As an update to a post I did a while back regarding the introduction of Blasphemy Laws in Europe, I received an update on the band Behemoth's case:
Nergal has just been acquitted of insulting religious beliefs by tearing bible during the gig in "Ucho", Poland, 2007. As the justification of the verdict, the Court has stated that they will not define boundaries and limitations for artistic activities.
Nergal comments: "Im so glad to see that intelligence won over religious fanatics in my home country. Tho there's still so much work to be done to make things right...
But I'm sure that I'm on the right path to ultimate freedom! The battle is won, but the war ain't over. Heil Satan!"
This leads up to what is happening in the U.S., where Tennessee Governor Bill Haslam has passed a law that criminalizes transmitting or displaying online images that could “frighten, intimidate or cause emotional distress.” Violators could spend up to a year in jail or pay $2,500 in fines. Of course, I read this on my Rue Morgue magazine, which is chock-full of gore, blood and horror. Careful, the website could offend you. How do you enforce such laws on a place as large as the internet, and keep it within the boundaries of the State? What will be the defining law of offensive, when its so variable and subjective? Why do we need such people being our nannies?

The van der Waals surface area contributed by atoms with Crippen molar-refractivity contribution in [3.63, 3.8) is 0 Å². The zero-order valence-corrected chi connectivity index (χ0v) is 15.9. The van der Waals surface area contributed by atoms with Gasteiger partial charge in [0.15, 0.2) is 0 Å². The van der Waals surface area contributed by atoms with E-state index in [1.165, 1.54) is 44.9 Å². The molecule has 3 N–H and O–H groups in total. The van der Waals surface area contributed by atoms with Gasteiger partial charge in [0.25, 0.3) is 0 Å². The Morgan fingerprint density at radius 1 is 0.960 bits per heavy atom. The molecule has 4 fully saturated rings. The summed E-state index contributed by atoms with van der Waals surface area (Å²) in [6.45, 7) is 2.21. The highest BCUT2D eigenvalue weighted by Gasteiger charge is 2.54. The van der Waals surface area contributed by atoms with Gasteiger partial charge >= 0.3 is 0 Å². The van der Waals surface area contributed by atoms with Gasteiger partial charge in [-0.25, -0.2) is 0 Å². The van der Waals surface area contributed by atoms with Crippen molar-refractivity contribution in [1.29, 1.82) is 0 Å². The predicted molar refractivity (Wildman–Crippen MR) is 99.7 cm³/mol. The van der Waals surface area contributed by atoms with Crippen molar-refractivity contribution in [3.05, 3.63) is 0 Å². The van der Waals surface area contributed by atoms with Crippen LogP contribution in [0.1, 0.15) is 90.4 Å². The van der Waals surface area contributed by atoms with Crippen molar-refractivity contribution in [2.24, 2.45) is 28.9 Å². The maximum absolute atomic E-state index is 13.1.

While for many one should never use religious symbols for any political or artistic purposes that denigrates the image, or uses it contrary to its meaning I feel that freedom of expression should never be limited. It causes you to think, to grow, or at least creates some sort of reaction that will illicit it. While I do not condone the destruction of religious sites (like the burning of Churches in Norway or the destruction of Buddhist statues in Afghanistan) I am not one to be offended, not even when my imagery gets used even though I seem to be in the minority, even within the Pagan community. I cannot claim to be offended by it when I have many CDs and band shirts that blasphemes a particular mainstream religion - I just can't be hypocritical, or easily offended when it comes to mine.